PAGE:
Poetry is an attempt to describe the nature and intensity of one's feelings and opinions. Often, however, these thoughts are too vague or complex to articulate. How does a poet translate these abstract ideas into something more tangible and workable? Simple, metaphorical objects and situations can be used to represent more elusive concepts. These can be interpreted in many different ways, however, and poets often use the same symbols to produce varying effects. By comparing "After Apple-picking," by Robert Frost and "Apples," by Laurie Lee one can see how the poets coincidentally use similar subjects to discuss a broader, more meaningful issue. Both Frost and Lee use the apples in their poems to illustrate the relationship between man and nature, and to emphasize the importance of allowing natural processes to occur without interference. In addition to the use of simplified symbols, the tone of each poem and the styles in which they are written also reflect the poets' views on the topic.
Frost and Lee both discuss mankind's interaction with the environment, using the apple to represent nature as a whole. Each poet achieves this differently. Frost focuses on the negative effects that occur when man disturbs nature and attempts to control it for his own gain. His poem speaks of the winter, and of an apple-picker, with his 'ladder sticking through a tree.' The narrator faces with the consequences of his actions, and realizes the severity of his mistake. 'I cannot rub the strangeness from my sight I got from looking through a pane of glass I skimmed from the drinking trough.' Frost demonstrates how quickly and harshly the cold seems to come on after the apples are unnaturally stripped away. This reflects the way the Earth ...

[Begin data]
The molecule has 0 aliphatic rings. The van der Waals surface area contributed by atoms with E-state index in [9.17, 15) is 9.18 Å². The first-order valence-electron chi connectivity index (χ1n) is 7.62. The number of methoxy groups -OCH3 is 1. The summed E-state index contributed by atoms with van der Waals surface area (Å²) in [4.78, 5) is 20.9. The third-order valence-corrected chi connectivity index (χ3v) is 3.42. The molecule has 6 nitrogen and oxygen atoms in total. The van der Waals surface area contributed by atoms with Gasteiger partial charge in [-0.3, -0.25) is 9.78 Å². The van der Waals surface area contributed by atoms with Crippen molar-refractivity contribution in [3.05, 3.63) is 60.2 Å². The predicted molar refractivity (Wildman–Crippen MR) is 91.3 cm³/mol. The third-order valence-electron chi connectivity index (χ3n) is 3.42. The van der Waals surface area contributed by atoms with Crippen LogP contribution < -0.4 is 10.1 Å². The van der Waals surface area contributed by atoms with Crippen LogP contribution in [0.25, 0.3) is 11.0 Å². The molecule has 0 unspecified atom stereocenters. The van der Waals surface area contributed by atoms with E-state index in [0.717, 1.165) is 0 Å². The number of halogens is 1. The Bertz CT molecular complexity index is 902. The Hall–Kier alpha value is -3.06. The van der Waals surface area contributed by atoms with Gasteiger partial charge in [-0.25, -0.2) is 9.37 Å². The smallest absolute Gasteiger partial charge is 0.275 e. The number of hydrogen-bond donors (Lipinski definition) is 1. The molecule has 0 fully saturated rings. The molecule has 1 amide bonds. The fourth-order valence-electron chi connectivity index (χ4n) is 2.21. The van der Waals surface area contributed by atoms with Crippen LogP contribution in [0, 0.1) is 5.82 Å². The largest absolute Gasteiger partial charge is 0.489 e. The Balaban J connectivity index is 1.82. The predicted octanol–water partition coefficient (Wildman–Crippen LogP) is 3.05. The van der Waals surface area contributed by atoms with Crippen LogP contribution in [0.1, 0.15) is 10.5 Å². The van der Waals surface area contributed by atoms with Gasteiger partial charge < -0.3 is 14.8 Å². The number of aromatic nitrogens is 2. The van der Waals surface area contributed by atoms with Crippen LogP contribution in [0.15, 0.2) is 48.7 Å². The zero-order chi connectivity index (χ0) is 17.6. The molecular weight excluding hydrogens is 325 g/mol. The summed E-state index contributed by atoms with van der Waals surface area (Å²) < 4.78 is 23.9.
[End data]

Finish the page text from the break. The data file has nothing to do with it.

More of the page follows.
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...h "Apples" is written reflects the empathy which connects Lee with nature. Both poets reflect their views by creating appropriate tones in their poems.
Frost and Lee illustrate the intended messages in their poems through the use of reflective tones and styles. They also use the simple symbol of the apple to represent nature on a larger scale. This allows the poets to illustrate the importance of maintaining a respect for nature and to demonstrate the effects of man's relationship with the environment. By examining Frost's "After Apple-picking" and Lee's "Apples," one is able to understand how poets often use the same subject to discuss different aspects of an issue. This is a valuable skill for communication of complex or nondescript ideas. It allows the poet to overcome the difficulty of describing the nature and intensity of his own abstract feelings.
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